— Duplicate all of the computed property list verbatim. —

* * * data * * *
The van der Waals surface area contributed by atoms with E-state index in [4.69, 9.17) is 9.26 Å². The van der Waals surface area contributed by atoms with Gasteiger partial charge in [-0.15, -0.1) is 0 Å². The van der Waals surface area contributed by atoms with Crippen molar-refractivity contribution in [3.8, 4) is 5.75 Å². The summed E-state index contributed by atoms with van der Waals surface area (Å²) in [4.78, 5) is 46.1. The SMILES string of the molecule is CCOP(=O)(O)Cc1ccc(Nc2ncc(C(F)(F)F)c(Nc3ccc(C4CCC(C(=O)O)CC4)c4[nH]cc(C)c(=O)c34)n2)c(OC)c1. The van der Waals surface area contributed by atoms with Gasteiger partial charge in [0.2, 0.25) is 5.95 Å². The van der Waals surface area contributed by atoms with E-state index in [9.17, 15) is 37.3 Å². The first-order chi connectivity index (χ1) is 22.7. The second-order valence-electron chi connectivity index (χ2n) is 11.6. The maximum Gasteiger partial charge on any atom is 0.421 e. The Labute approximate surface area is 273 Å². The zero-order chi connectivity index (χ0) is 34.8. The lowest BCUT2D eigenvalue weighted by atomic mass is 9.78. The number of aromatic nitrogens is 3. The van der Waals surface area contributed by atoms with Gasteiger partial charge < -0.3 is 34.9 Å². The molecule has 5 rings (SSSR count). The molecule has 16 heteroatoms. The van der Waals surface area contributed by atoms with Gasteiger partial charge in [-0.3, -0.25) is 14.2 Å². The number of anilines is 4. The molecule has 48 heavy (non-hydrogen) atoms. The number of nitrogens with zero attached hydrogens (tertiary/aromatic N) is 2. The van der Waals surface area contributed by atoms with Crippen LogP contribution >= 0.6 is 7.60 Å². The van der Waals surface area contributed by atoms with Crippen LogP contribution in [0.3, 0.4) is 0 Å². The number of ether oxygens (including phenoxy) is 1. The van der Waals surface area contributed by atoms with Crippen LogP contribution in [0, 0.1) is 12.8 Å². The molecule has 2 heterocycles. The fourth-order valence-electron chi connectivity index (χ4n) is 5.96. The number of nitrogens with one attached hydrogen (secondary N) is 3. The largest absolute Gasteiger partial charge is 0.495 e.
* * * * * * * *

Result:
The van der Waals surface area contributed by atoms with E-state index in [4.69, 9.17) is 9.26 Å². The van der Waals surface area contributed by atoms with Gasteiger partial charge in [-0.15, -0.1) is 0 Å². The van der Waals surface area contributed by atoms with Crippen molar-refractivity contribution in [3.8, 4) is 5.75 Å². The summed E-state index contributed by atoms with van der Waals surface area (Å²) in [4.78, 5) is 46.1. The SMILES string of the molecule is CCOP(=O)(O)Cc1ccc(Nc2ncc(C(F)(F)F)c(Nc3ccc(C4CCC(C(=O)O)CC4)c4[nH]cc(C)c(=O)c34)n2)c(OC)c1. The van der Waals surface area contributed by atoms with Gasteiger partial charge in [0.2, 0.25) is 5.95 Å². The van der Waals surface area contributed by atoms with E-state index in [9.17, 15) is 37.3 Å². The first-order chi connectivity index (χ1) is 22.7. The second-order valence-electron chi connectivity index (χ2n) is 11.6. The maximum Gasteiger partial charge on any atom is 0.421 e. The Labute approximate surface area is 273 Å². The zero-order chi connectivity index (χ0) is 34.8. The lowest BCUT2D eigenvalue weighted by atomic mass is 9.78. The number of aromatic nitrogens is 3. The van der Waals surface area contributed by atoms with Gasteiger partial charge < -0.3 is 34.9 Å². The molecule has 5 rings (SSSR count). The molecule has 16 heteroatoms. The van der Waals surface area contributed by atoms with Gasteiger partial charge in [-0.3, -0.25) is 14.2 Å². The number of anilines is 4. The molecule has 48 heavy (non-hydrogen) atoms. The number of nitrogens with zero attached hydrogens (tertiary/aromatic N) is 2. The van der Waals surface area contributed by atoms with Crippen LogP contribution >= 0.6 is 7.60 Å². The van der Waals surface area contributed by atoms with Crippen LogP contribution in [0.3, 0.4) is 0 Å². The number of ether oxygens (including phenoxy) is 1. The van der Waals surface area contributed by atoms with Crippen LogP contribution in [0, 0.1) is 12.8 Å². The molecule has 2 heterocycles. The fourth-order valence-electron chi connectivity index (χ4n) is 5.96. The number of nitrogens with one attached hydrogen (secondary N) is 3. The largest absolute Gasteiger partial charge is 0.495 e.